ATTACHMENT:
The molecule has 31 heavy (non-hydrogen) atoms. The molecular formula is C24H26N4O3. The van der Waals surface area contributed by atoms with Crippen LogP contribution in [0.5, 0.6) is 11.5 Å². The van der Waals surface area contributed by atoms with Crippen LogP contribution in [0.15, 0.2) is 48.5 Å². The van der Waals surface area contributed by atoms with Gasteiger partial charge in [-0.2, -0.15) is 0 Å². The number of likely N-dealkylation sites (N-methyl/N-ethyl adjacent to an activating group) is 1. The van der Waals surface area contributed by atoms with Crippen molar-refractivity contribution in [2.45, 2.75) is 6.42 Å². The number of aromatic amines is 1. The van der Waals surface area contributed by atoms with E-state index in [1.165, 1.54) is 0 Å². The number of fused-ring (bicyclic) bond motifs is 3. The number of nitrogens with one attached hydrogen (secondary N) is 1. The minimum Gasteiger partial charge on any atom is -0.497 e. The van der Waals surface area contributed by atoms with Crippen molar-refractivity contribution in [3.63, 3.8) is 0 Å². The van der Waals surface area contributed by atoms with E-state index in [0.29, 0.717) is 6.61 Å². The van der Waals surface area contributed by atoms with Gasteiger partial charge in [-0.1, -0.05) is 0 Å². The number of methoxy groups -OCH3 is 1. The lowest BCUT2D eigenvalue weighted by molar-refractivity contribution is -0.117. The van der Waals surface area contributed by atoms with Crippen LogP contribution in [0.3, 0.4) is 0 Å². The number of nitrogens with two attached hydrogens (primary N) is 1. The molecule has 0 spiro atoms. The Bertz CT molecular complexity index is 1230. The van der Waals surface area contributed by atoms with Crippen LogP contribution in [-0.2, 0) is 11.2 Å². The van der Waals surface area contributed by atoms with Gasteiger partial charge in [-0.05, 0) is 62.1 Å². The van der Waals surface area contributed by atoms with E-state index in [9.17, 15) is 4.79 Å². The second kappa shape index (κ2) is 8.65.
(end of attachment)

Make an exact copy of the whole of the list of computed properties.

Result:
The molecule has 31 heavy (non-hydrogen) atoms. The molecular formula is C24H26N4O3. The van der Waals surface area contributed by atoms with Crippen LogP contribution in [0.5, 0.6) is 11.5 Å². The van der Waals surface area contributed by atoms with Crippen LogP contribution in [0.15, 0.2) is 48.5 Å². The van der Waals surface area contributed by atoms with Gasteiger partial charge in [-0.2, -0.15) is 0 Å². The number of likely N-dealkylation sites (N-methyl/N-ethyl adjacent to an activating group) is 1. The van der Waals surface area contributed by atoms with Crippen molar-refractivity contribution in [2.45, 2.75) is 6.42 Å². The number of aromatic amines is 1. The van der Waals surface area contributed by atoms with E-state index in [1.165, 1.54) is 0 Å². The number of fused-ring (bicyclic) bond motifs is 3. The number of nitrogens with one attached hydrogen (secondary N) is 1. The minimum Gasteiger partial charge on any atom is -0.497 e. The van der Waals surface area contributed by atoms with Crippen molar-refractivity contribution in [3.63, 3.8) is 0 Å². The van der Waals surface area contributed by atoms with E-state index in [0.29, 0.717) is 6.61 Å². The van der Waals surface area contributed by atoms with Gasteiger partial charge in [-0.1, -0.05) is 0 Å². The number of methoxy groups -OCH3 is 1. The lowest BCUT2D eigenvalue weighted by molar-refractivity contribution is -0.117. The van der Waals surface area contributed by atoms with Crippen LogP contribution in [0.3, 0.4) is 0 Å². The number of nitrogens with two attached hydrogens (primary N) is 1. The molecule has 0 spiro atoms. The Bertz CT molecular complexity index is 1230. The van der Waals surface area contributed by atoms with Crippen LogP contribution in [-0.2, 0) is 11.2 Å². The van der Waals surface area contributed by atoms with Gasteiger partial charge in [-0.05, 0) is 62.1 Å². The van der Waals surface area contributed by atoms with E-state index in [9.17, 15) is 4.79 Å². The second kappa shape index (κ2) is 8.65.